Wednesday, 11 October, 2000
Open Source Software
Almost everything I've said publicly about Open Source software has been negative, or at least appeared that way to most people. I've gotten the reputation of being anti-Open Source. But I'm not. I actually want to see the Open Source movement succeed. But unlike many Open Source fans, I also believe that there is a place for traditional closed-source software.
I like Open Source. What I don't like is the way I see much of the software being developed. The theory is that Open Source makes for better software because more eyes on the project means a better chance of finding and fixing bugs. But coding and debugging are not the most important parts of a software project. A program that requires hundreds or thousands of programmers running it and examining the code in order to ferret out bugs certainly wasn't well-written, and probably wasn't designed well. If a program is running, there's no reason for it to have that many bugs. A running program with that many bugs has serious design and coding problems, and no amount of bug fixing will make it better. In this regard, the Open Source development model is no different from most traditional development. Programmers hack away until "it works," and then QA departments, beta testers, and customers bang on it to ferret out the bugs. If Open Source has any advantage in this area, it's only because the QA department is larger and there's no set release schedule.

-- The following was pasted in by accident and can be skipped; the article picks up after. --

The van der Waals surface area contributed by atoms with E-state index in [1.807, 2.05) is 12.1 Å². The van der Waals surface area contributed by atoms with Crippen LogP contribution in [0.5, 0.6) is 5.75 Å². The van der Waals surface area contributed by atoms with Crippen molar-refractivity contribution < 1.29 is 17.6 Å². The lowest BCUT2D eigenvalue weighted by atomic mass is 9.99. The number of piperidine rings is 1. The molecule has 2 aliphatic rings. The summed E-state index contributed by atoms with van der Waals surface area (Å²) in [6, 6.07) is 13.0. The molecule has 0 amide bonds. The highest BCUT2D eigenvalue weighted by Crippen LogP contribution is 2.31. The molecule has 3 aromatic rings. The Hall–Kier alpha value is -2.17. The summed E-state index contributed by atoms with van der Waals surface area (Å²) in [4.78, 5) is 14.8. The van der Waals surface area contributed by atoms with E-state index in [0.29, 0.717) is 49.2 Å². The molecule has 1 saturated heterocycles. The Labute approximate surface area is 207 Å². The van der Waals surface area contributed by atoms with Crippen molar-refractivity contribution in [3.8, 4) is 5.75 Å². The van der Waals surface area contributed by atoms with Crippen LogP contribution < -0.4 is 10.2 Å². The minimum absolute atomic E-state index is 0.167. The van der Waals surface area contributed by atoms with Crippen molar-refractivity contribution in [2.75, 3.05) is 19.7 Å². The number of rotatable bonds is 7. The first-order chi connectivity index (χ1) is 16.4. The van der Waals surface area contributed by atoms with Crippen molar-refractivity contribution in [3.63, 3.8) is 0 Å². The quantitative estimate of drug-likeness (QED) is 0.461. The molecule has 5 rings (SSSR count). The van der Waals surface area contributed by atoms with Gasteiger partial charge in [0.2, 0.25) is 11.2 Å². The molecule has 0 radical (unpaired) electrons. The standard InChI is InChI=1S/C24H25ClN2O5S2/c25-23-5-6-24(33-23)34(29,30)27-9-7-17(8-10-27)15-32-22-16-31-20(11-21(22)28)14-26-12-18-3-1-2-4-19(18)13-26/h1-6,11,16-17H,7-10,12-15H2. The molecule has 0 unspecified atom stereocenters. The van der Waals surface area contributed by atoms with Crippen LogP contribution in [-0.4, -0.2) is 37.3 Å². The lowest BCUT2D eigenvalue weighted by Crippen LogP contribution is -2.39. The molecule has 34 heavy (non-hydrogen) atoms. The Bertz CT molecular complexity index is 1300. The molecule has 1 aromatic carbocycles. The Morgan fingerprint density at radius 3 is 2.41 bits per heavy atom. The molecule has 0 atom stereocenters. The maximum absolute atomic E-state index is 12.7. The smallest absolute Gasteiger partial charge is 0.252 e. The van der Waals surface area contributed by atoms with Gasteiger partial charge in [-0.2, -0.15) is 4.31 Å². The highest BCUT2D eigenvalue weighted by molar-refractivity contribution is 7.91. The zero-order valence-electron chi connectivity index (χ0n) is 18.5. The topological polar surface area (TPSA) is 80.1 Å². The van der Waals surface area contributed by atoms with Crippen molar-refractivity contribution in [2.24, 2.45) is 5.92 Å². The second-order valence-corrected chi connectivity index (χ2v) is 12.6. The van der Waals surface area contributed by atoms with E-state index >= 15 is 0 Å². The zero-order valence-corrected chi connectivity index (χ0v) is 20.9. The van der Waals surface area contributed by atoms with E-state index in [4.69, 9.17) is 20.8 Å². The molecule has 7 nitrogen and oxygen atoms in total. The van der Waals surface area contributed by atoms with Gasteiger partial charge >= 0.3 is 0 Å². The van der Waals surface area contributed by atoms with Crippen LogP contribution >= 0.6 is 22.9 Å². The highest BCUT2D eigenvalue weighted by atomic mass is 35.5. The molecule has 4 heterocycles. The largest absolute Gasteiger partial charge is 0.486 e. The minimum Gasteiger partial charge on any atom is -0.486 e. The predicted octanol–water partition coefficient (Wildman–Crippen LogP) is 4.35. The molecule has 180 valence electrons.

Few of the Open Source programs I've seen were actually developed as Open Source. Most appear to have been developed by a small group of people working closely together, who released the program as Open Source only after it was mostly complete. The design of the program and the majority of the implementation was done by a few core individuals. This is true of the original Apache web server, Samba, the Linux kernel, Emacs, and almost every one of the GNU utilities. I know that these programs have subsequently been extended by countless others, but their cores are the work of small, tightly-controlled groups. Adding a module to a solid design is much easier than creating the framework that allows modules to be added. The "million monkeys" approach to software development, which is what the uneducated parrots who make up the most vocal part of the Open Source community advocate, just won't work.
It wouldn't take much to make Open Source software better (technically) than most of the commercial software that's currently available. All we need do is concentrate on solid engineering principles (overall system design, proven high-quality coding practices, and good project management), and good user interface design. Unfortunately, most programmers have yet to embrace even one of these principles, and the Open Source model as it's understood and practiced by the masses makes it very difficult to enforce them on the participants.
I have little doubt that the Open Source movement will continue to grow, and the number of high-quality Open Source programs will increase. Open Source could replace traditional closed-source development, though, if somehow we could educate programmers in and enforce the best practices that are keys to any successful software project.